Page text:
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WNBA 2021 Commissioner’s Cup championship: Storm pull away from Sun to claim trophy, bonus checks

On Thursday night, the WNBA returned from its Olympic hiatus with the championship game of the inaugural Commissioner’s Cup — the in-season competition that debuted this season. Thanks to a dominant third quarter, the Seattle Storm pulled away from the Connecticut Sun for a 79-57 win to lift the trophy. 

Breanna Stewart led the way with 17 points, four rebounds, three assists and four steals, while Jewell Loyd added 16 points and Sue Bird chipped in 10 points and five assists. After taking an 11-point lead into the break, the Storm put the game out of reach by outscoring the Sun 22-5 in the third quarter. 

For her effort, Stewart was named MVP of the game, which came with a $5,000 bonus. 

Here are some key takeaways from the game: 

Here comes the money

One of the big draws of the Commissioner’s Cup — at least in theory — was that $500,000 would be on the line in the championship game. In a league where max salaries are still in the low six figures and many young players are making between $60-70,000, that was expected to be a significant incentive.  

In practice, the players didn’t put extra emphasis on Commissioner’s Cup games. “To be honest with you, I don’t think we go into the game thinking about that,” Dallas Wings forward Kayla Thornton said earlier this season. “I think in the aftermath, once we sit down and talk about stuff, it’s like, ‘Oh, dang, that was a Commissioner’s Cup game.'”

Once the championship game arrived, however, the money was suddenly very real. For winning this game, every player on the Storm will receive $30,000, while every player on the Sun will get $10,000. Stewart will get an additional $5,000 for winning MVP.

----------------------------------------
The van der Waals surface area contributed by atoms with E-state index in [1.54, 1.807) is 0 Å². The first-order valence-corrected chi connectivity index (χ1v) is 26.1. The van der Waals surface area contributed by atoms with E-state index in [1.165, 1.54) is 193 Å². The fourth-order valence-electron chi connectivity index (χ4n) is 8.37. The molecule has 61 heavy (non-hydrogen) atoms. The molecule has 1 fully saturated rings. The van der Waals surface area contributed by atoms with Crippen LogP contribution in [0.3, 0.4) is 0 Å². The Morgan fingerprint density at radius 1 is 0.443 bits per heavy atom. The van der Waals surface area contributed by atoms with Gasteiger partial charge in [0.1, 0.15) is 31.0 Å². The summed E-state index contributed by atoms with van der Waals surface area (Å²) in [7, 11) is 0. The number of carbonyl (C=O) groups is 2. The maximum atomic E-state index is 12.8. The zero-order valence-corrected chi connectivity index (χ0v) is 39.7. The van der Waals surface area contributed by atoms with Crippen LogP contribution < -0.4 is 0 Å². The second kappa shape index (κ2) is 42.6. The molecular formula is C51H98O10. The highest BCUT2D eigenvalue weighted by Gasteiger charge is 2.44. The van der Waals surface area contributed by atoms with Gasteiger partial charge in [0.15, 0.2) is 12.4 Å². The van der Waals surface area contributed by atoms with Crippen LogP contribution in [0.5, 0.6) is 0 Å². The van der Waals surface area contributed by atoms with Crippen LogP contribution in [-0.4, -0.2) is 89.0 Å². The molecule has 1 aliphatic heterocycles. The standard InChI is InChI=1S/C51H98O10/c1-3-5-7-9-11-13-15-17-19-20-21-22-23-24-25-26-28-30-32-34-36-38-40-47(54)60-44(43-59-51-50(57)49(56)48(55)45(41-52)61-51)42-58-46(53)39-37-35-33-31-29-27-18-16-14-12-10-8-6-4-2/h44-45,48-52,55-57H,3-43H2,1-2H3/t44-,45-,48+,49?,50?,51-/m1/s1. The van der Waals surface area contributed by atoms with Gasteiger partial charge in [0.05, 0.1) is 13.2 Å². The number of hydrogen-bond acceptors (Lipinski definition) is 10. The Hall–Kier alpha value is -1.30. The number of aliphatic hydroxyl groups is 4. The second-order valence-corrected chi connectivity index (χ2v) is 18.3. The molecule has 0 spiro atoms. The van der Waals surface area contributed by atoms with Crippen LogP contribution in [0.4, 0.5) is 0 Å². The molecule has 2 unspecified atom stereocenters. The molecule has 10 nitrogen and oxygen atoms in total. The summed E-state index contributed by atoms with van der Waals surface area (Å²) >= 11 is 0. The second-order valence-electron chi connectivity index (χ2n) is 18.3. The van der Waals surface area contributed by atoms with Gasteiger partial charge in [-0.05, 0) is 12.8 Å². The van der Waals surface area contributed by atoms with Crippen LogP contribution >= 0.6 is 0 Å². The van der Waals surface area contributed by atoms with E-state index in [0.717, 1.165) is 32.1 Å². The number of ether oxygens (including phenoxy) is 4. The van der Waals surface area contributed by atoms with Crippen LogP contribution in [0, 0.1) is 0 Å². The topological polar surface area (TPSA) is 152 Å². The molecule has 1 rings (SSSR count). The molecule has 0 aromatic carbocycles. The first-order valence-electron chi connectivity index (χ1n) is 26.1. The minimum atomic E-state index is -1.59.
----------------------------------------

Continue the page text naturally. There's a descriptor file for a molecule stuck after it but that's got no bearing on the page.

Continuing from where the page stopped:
Storm’s Team USA trio picks up where it left off

Five days ago, the United States women’s basketball team won a historic seventh straight gold medal at the Tokyo Olympics. That team featured three members of the Storm: Breanna Stewart, Jewell Loyd and Sue Bird. Coming into the game, one of the big questions was how that trio would fare with such a quick turnaround. 

While all that travel may catch up with them at some point down the stretch, they didn’t seem to be bothered by it in this game. They picked up right where they left off in Japan, and were in a much better rhythm than the Sun right from the opening tip. Those three were the only Storm players in double-figures and combined for 43 of the Storm’s 79 points on 16 of 25 from the field. 

It’s worth noting that because it was such a big blowout none of them even played in the fourth quarter. In fact, when they checked out of the game late in the third, they were outscoring the Sun by themselves at that point, 43-40. 

Sun look rusty 

While the Storm may have been dealing with some fatigue, the Sun were clearly dealing with the opposite issue. None of their players went overseas to the Olympics, so they hadn’t played in a real game since July 11 when the league went on hiatus. While they could practice and scrimmage in that time, there’s no way to simulate an actual competitive game. 

That rust was obvious all night long, as the Sun were sloppy with the ball and missed far too many easy shots. They turned it over a whopping 20 times, which is tied for their second-most turnovers in a game this season. While turnovers were an issue for them at times prior to the break, this was worse than usual, especially since a number of them were shot clock violations. While the Storm deserve credit for their defense, numerous shot clock violations in one game is a sign of an out of sync team. 

Moreover, the Sun shot 9 of 30 in the paint through the first three quarters, including an 0 of 9 mark in the disastrous third quarter. Again, some of that is the Storm’s stout defense, but there were a bunch of shots that bigs like Jonquel Jones and Brionna Jones would normally make that they just didn’t in this game. 

On the bright side for the Sun, this game didn’t count towards the regular season standings, so they were able to shake some of that rust off before it really matters. 

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